In retrospect, the Lions’ rotating quarterback philosophy probably did more harm than good. Heck, just ask any fan of the Cleveland Browns from the last decade about this strategy.

For a Detroit Free Press article in November 1992, Mitch Albom, wrote about the Lions’ unstable quarterback situation. Many of you probably know Albom from The Sports Reporters. Others might know him as the author of great books that get turned into bad movies. Regardless, he identified the core issue. Specifically, why was Ware (a #7 overall pick) on the bench given that the Lions were 2-8 with Peete as the starter.

Albom highlighted the following exchange with Lions Coach Wayne Fontes in his article.

ALBOM: Do you want to try Andre [Ware]?

FONTES: I could. I might.

ALBOM: So you will?

FONTES: If I do, then we’ll go that way. And it’ll be positive. But I might not.

Wow, how’s that for commitment! Fontes initially didn’t “go that way” and started Kramer for the next three games instead. After Kramer went 1-2 as a starter and the Lions fell to 3-10 for the season, Fontes finally changed directions and decided to “try Andre.”


Over the final three games of the year, Ware went 2-1 as the starter and put up the following numbers.

  • At home for Game 1: Went 10-14 for 138 yards and two TDs in a 24-14 win against the 7-6 Cleveland Browns.
  • At home for Game 2: Threw two picks but also passed for 290 yards in a 16-3 win against the 5-9 Chicago Bears. 
  • Away for Game 3: Went 15-29 for 116 yards and one INT in a 24-6 loss to the 13-2 San Francisco 49ers.

While Ware’s stats weren’t outstanding, they weren’t too bad either. More importantly, he won two out of three games. For a team that finished 5-11, Ware had 40% of the wins with fewer than 20% of the starts.

Despite Ware’s strong finish to the 1992 season, Fontes went back to Peete to start the 1993 season. True to form, Fontes remained indecisive and continued to use all three quarterbacks at different points of the year. After an injury to Peete, Ware started in weeks four and five. However, he got pulled before even finishing the second game.

  • Game 1 (home): Went 11-24 for 194 yards and one TD in a 26-20 win against the Cardinals.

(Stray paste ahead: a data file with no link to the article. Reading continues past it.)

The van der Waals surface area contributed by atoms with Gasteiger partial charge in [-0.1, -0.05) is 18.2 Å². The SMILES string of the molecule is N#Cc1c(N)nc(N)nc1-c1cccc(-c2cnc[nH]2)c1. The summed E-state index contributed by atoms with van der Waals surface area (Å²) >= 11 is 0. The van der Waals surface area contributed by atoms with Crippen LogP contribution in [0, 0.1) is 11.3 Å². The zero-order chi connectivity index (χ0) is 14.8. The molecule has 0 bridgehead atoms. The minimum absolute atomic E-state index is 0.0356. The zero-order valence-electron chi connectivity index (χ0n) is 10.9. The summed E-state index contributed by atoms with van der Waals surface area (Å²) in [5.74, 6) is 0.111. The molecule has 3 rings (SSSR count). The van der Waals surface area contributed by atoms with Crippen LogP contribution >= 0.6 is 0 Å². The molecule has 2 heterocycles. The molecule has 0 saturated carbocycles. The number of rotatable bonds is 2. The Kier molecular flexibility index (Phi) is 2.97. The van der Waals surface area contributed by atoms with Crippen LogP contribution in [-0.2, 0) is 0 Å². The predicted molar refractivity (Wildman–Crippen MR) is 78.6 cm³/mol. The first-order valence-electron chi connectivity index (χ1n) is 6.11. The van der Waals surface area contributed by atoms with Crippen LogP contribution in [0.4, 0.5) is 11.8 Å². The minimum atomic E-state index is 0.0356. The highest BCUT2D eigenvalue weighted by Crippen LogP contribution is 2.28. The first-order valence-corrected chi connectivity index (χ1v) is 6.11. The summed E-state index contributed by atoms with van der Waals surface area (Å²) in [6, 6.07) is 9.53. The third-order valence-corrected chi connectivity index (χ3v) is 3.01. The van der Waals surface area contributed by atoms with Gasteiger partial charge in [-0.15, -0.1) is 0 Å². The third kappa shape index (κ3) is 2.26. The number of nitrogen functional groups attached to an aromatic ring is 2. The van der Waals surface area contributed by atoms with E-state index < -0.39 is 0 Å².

• Game 2 (away): Yanked after going 5-14 for 56 yards and one INT in a 27-10 loss to Tampa Bay. Assuming Ware got pulled at halftime, he left the game with a 10-3 lead. 

Peete returned as the starter after a bye week, and led the team on a four-game winning streak before losing three in a row after another bye week. In the final loss of the streak, Peete threw four picks (including a pick-six) before getting injured. Coming off the bench, Ware threw a pick of his own, but he certainly couldn’t be blamed for the loss.

Presumably unimpressed by Ware, Fontes went to Kramer as the starter for the next game. With Kramer under center, the Lions ended the regular season by going 3-1 before losing to the Packers in the playoffs. Realizing that the experiment failed, the Lions didn’t keep any of their quarterbacks after the season.

Without any other NFL teams interested in him, Ware went on to play in the Canadian Football League and NFL Europe. As the following table shows, he wasn’t any more successful in those situations either.

League Games Comp Att Yards TD INT Passer Rating
CFL 29 134 252 1,542 10 10 68.6
NFL – Europe 10 54 121 715 4 4 71.5

Ware clearly underperformed as a professional. Still, he had the credentials to get more than six starts. Well, he certainly deserved a better opportunity given that he lost out to two mediocre quarterbacks.

Perhaps Ware never would have become an effective NFL quarterback. Still, he didn’t get a legitimate chance to prove it one way or the other. As a result, he has been given the Rich Campbell Exemption and only gets a T10B Honorable Mention.